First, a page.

Commission President for the ECOWAS Kadre Desire Ouedraogo and Ivory Coast's President Alassane Ouattara
ECOWAS leaders, at Wednesday's meeting in Abidjan to discuss the recent coup in Mali, decided to suspend Mali membership and warned the coup leaders they are willing to use force to restore the constitutional government. Reuters

The Economic Community of West African States (ECOWAS), a regional body consisting of 15 member states, decided on Wednesday to suspend the Mali's membership in the wake of the military coup in that country which overthrew the democratically elected government.

The African Union has already suspended Mali.

Suspension means that Mali may no longer participate in any decision-making bodies of ECOWAS.

At an emergency meeting, held in Abidjan, Cote d' Ivoire, ECOWAS members condemned the military coup in Mali. Regional leaders at the summit highlighted the importance of protecting the democratically-elected government in Mali and restoring constitutional order to the state.

All member states were urged to impose a travel ban on Mali and to increase diplomatic and economic pressures on the coup leaders - using financial sanctions and, if necessary, the threat of force.

ECOWAS members agreed to take all necessary measures to end the rebellion and secure the territorial integrity of Mali, including the use of force. According to a statement following the meeting, ECOWAS has put the... Standby Force in a state of readiness for all eventualities.

Decisions made in Abidjan echo widespread international sentiments and closely parallel a recent UN statement that read, The Security Council strongly condemns the forcible seizure of power from the democratically-elected government of Mali by some elements of the Malian armed forces.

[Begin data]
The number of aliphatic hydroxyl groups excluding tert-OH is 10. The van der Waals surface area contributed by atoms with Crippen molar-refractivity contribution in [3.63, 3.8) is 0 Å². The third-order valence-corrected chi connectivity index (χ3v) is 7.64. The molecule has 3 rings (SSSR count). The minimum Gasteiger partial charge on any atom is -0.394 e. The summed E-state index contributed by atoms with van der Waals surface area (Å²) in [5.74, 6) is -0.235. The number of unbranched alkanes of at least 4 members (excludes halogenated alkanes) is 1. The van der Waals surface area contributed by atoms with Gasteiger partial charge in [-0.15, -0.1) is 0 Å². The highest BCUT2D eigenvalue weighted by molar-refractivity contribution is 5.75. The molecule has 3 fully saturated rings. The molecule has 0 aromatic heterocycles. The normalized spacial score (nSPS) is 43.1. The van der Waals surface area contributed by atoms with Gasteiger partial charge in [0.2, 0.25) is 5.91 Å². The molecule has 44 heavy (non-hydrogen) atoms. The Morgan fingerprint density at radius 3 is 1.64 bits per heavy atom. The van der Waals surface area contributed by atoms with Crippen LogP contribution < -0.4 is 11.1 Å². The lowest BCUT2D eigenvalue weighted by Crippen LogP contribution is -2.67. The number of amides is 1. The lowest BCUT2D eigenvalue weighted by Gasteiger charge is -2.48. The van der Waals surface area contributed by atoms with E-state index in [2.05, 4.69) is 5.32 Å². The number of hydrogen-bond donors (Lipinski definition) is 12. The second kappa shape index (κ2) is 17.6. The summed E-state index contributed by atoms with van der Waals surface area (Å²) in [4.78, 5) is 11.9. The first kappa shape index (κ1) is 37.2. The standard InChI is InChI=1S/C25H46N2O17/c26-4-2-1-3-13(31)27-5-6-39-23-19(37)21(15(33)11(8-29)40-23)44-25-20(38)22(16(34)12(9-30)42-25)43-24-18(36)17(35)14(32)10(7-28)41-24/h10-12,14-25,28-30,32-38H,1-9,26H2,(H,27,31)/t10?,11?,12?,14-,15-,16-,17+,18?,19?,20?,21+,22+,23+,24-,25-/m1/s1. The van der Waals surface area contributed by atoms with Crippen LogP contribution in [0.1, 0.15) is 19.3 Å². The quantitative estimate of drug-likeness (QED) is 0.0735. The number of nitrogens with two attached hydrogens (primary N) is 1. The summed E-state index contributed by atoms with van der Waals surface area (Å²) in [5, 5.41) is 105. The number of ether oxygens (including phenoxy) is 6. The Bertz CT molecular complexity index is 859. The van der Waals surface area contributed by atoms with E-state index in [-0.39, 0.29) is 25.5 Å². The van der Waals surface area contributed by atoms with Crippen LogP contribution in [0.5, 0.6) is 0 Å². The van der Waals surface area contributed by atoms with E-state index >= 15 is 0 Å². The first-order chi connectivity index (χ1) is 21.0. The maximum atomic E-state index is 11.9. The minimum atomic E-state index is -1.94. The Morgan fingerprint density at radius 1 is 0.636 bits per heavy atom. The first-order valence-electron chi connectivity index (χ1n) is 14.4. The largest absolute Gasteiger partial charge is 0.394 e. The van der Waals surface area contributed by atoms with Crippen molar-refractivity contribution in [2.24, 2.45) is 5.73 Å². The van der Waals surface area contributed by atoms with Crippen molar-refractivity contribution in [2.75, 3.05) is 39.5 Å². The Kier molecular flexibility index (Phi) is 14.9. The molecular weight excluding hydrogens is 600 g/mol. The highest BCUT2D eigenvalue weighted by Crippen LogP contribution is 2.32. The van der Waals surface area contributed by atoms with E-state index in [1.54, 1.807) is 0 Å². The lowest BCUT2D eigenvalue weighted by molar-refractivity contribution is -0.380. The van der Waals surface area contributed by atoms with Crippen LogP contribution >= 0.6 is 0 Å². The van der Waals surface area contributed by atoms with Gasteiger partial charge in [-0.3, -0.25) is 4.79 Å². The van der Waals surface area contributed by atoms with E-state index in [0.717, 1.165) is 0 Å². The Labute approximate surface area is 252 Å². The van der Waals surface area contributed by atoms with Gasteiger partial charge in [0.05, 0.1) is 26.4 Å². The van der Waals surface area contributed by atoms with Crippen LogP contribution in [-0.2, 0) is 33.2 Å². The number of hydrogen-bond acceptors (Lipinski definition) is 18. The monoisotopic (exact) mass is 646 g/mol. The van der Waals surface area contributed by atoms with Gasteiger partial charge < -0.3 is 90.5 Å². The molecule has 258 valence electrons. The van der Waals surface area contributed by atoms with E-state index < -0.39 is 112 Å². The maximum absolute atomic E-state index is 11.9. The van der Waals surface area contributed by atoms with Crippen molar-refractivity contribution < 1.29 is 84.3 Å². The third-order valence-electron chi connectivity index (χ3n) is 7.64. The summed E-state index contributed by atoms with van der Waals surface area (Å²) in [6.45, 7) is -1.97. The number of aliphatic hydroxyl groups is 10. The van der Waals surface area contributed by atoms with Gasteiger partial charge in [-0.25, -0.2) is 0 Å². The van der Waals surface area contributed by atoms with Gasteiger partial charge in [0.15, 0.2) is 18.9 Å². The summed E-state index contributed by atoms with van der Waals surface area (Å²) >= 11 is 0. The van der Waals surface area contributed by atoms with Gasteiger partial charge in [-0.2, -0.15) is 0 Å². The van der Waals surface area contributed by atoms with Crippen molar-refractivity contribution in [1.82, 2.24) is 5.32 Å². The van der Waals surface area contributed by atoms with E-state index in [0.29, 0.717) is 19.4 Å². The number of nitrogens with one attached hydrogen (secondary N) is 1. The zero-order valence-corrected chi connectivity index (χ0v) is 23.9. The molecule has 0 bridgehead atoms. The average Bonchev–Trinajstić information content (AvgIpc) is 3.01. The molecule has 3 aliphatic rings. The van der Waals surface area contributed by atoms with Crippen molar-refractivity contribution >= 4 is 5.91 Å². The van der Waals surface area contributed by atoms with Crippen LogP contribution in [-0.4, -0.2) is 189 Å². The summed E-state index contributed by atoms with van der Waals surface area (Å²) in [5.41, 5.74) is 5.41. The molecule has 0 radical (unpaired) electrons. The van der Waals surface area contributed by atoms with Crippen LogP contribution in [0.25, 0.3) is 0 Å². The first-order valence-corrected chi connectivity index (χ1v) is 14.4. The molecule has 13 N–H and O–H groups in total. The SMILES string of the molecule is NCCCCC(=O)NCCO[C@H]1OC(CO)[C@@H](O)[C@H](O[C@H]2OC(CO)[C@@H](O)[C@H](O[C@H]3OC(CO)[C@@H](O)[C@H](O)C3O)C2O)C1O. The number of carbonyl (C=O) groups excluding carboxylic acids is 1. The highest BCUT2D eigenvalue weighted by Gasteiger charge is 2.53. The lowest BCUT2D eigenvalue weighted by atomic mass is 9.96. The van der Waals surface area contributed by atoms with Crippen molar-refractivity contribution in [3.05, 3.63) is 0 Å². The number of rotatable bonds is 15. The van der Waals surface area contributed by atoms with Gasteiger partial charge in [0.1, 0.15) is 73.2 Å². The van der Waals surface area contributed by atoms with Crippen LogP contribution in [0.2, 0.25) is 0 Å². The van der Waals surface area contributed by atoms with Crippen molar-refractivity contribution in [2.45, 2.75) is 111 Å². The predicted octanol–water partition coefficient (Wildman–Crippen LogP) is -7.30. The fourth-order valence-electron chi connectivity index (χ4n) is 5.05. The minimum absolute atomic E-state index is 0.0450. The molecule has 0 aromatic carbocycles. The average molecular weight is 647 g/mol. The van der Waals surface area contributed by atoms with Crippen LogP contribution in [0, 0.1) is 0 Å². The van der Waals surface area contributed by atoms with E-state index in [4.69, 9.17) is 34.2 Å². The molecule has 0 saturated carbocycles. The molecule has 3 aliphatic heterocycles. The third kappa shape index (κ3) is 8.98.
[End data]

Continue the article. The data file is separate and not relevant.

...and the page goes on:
Furthermore, the European Union and Canada have suspended aid to the country, while the U.S. more recently followed suit.

On March 22, military forces, led by middle-ranking army officer Amadou Sanogo, overthrew the government and seized the palace of President Amadou Toumani Toure. Leaders of the coup complained that the President had not provided the military with adequate resources to fight the Tuareg rebels in the north.

Sanogo, who told the Associated Press news agency in the capital, Bamako that he is in control of all the country, has since invited negotiations with the Tuareg rebel group and has announced details of a new proposed constitution.

The constitution is intended to restore the rule-of-law in the transitional period and lays out plans for a new government.

However, this has not appeased the vociferous foreign and domestic opposition to the coup.

The Malian National Assembly and key legislative figures, hope that ECOWAS' actions and increased domestic and international pressure on the coup leaders will facilitate a speedy restoration of Toure's constitutional government in time for the presidential elections that had been scheduled for April. The elections have now been cancelled by the military rulers.

This coup d'etat is unconstitutional and we will not accept it, said Soumaila Cisse, one of the main presidential candidates, Al-Jazeera reported.

In addition to being unconstitutional, Alassane Ouattara, President of Cote d'Ivoire and current ECOWAS Chairman of the Authority of Heads of State and Government, also considers the coup a step backwards for Mali, according to a BBC report.

We cannot allow this country endowed with such precious democratic instruments, dating back at least two decades, to leave history by regressing, he said. It's why Mali needs to immediately return its democratic institutions to normal.

This position is non-negotiable.

Despite this firm opposition, a large number of Mali citizens do actually support the coup. Following the ECOWAS meeting, thousands took to the street to actually support the military leaders and according to the Associated Press, they trust the new leaders and are willing to give the new constitution a chance.